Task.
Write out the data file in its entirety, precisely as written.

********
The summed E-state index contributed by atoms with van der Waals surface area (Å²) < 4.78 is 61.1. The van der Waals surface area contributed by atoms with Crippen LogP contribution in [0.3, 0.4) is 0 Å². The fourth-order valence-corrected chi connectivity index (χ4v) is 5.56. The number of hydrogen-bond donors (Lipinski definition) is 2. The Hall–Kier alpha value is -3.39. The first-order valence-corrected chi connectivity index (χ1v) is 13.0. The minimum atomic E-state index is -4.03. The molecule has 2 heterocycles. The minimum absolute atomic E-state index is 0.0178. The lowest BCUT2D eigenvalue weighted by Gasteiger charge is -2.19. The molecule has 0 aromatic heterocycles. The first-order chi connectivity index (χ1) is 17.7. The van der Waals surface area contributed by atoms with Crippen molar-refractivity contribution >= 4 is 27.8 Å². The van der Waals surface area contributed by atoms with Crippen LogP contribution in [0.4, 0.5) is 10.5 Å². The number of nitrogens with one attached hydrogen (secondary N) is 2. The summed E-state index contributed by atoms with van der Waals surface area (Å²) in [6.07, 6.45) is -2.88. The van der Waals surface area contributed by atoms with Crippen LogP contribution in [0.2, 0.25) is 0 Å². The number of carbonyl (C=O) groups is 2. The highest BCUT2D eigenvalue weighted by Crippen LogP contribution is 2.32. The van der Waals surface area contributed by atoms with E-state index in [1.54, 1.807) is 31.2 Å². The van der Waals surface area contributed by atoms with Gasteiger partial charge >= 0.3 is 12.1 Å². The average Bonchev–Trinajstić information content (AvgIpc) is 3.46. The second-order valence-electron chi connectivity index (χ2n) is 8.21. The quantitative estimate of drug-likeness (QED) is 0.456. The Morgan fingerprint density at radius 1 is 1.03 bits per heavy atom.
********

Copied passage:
The summed E-state index contributed by atoms with van der Waals surface area (Å²) < 4.78 is 61.1. The van der Waals surface area contributed by atoms with Crippen LogP contribution in [0.3, 0.4) is 0 Å². The fourth-order valence-corrected chi connectivity index (χ4v) is 5.56. The number of hydrogen-bond donors (Lipinski definition) is 2. The Hall–Kier alpha value is -3.39. The first-order valence-corrected chi connectivity index (χ1v) is 13.0. The minimum atomic E-state index is -4.03. The molecule has 2 heterocycles. The minimum absolute atomic E-state index is 0.0178. The lowest BCUT2D eigenvalue weighted by Gasteiger charge is -2.19. The molecule has 0 aromatic heterocycles. The first-order chi connectivity index (χ1) is 17.7. The van der Waals surface area contributed by atoms with Crippen molar-refractivity contribution >= 4 is 27.8 Å². The van der Waals surface area contributed by atoms with Crippen LogP contribution in [0.4, 0.5) is 10.5 Å². The number of nitrogens with one attached hydrogen (secondary N) is 2. The summed E-state index contributed by atoms with van der Waals surface area (Å²) in [6.07, 6.45) is -2.88. The van der Waals surface area contributed by atoms with Crippen LogP contribution in [0.2, 0.25) is 0 Å². The number of carbonyl (C=O) groups is 2. The highest BCUT2D eigenvalue weighted by Crippen LogP contribution is 2.32. The van der Waals surface area contributed by atoms with E-state index in [1.54, 1.807) is 31.2 Å². The van der Waals surface area contributed by atoms with Gasteiger partial charge >= 0.3 is 12.1 Å². The average Bonchev–Trinajstić information content (AvgIpc) is 3.46. The second-order valence-electron chi connectivity index (χ2n) is 8.21. The quantitative estimate of drug-likeness (QED) is 0.456. The Morgan fingerprint density at radius 1 is 1.03 bits per heavy atom.